1. A huge chunk of what went “wrong” in Russia (say, with the rise of the ultra-nationalists in the December 1993 parliamentary elections) was a backlash against the neo-liberal economic proposals (shock therapy, tight monetary policy with its deflationary bias, massive unemployment, relentless austerity) that Friedman constantly champions in his embrace of neo-liberal “globalization.”  The Russian liberals weren’t done in because they were abused by American illiberalism.  The Russian liberals imploded because they championed some of the most politically unpopular economic measures anyone could imagine in Russia.

Did Russian’s want consumer goods?  You bet.  But didn’t they also want cash to pay for all those goodies?  And, honestly, Tom, describe to me again the kind of delayed gratification that was and is required under the neo-liberal plan…

There has always been an antagonism between political liberalization and economic liberalization.  In Russia, it was nothing other than political liberalization itself that put paid to the idea of neo-liberal austerity.

(The preferable model continues to be China where neo-liberalism need not worry about its popular mandate.  It thrives–so far–without all the fuss and bother of political liberalization).

2. We live in a world of great power rivalry.  What that means is that the US is neither the sole source of all things good nor all things evil.  The US is one locus of energy in the Great Game of Empire.  Friedman often oversteps by suggesting that the US is the sole source of all things good.  Here, he oversteps in the other direction by understating Russian “agency” in the Great Game.

Friedman:

Mr. Putin… said: “The process of NATO expansion has nothing to do with modernization of the alliance. We have the right to ask, ‘Against whom is this expansion directed?’ ” We all know the answer: it’s directed against Russia. O.K., fine, we were ready to enrage Russia to expand NATO, but what have we gotten out of it? The Czech Navy?

Disingenuous: we weren’t in it for the Czech Navy.  We offered the Czechs and others a security umbrella, not the other way around.  That has always been the story of NATO, so let’s not kid ourselves.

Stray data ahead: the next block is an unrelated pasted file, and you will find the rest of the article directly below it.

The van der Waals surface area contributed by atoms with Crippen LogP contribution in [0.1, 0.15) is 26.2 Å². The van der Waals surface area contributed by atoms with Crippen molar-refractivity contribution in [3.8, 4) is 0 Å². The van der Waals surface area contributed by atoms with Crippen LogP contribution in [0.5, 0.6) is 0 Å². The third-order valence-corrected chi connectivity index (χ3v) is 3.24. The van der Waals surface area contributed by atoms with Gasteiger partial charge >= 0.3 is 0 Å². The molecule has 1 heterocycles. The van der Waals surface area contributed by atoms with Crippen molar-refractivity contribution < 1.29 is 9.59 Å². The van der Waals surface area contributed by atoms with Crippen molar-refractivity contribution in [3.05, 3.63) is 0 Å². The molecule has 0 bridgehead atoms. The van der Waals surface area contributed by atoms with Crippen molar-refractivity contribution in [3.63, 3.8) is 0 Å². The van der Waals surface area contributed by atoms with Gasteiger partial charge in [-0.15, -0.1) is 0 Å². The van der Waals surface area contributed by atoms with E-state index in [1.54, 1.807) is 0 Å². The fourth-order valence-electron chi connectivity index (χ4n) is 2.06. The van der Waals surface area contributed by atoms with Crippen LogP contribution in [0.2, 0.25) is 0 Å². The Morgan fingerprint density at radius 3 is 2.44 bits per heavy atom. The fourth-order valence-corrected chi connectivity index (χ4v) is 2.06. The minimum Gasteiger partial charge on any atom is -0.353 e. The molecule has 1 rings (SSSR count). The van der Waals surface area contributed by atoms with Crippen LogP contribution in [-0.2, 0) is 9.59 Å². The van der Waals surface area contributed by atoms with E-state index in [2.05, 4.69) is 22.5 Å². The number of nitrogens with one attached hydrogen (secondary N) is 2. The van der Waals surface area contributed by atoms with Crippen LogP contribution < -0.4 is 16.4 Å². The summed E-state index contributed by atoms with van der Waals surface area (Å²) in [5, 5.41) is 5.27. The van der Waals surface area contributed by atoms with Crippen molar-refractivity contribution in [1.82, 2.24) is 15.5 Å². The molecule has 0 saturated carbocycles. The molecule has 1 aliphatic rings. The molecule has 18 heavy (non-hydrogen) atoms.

We were in it for control of Europe, for control of Caspian oil and natural gas, and much else to boot.  So were the Russians.

Friedman:

For those of us who opposed NATO expansion, the point was simple: there is no major geopolitical issue, especially one like Iran, that we can resolve without Russia’s help. So why not behave in a way that maximizes Russia’s willingness to work with us and strengthens its democrats, rather than expanding NATO to countries that can’t help us and are not threatened anymore by Russia, and whose democracies are better secured by joining the European Union?

This makes a mockery of the facts on several fronts.

Can he be serious that all throughout Eurasia countries were “not threatened anymore by Russia”?  The Russian-backed coup in Azerbaijan in wasn’t a threat?  The troops in Georgia weren’t/aren’t a threat?  Russian intervention in Ukraine and Belarus?  Russian control in Turkmentistan?  Russian support for Serbian nationalism?

It takes at least two Great Powers to tango.  We live in a world with at least two–quite a few more, really.

The whole point, in the world of Great Power Rivalry, is that Iran is a “problem” for the US because of its alliance with Russia.  Otherwise, a “deal” would have been done with Iran a long time ago.  This is why Cheney and Putin deserve one another: neither is willing to “share” Iran and so the Russians and the Americans fight over it.

Here is the tough question to send back Friedman’s way: does he advocate a world where Great Powers “share” the bounty of the “periphery”?

Given the very old, very real “Great Power” ambitions of Russia (all of which pre-dated the advent of the Soviet Union and continued on immediately after the demise), Friedman can only be suggesting a return to a world in which Great Powers carve up the “periphery” into exclusive spheres of influence.  Like Roosevelt, Friedman would then grant Russia its sphere of influence (everything but the Baltics, I guess).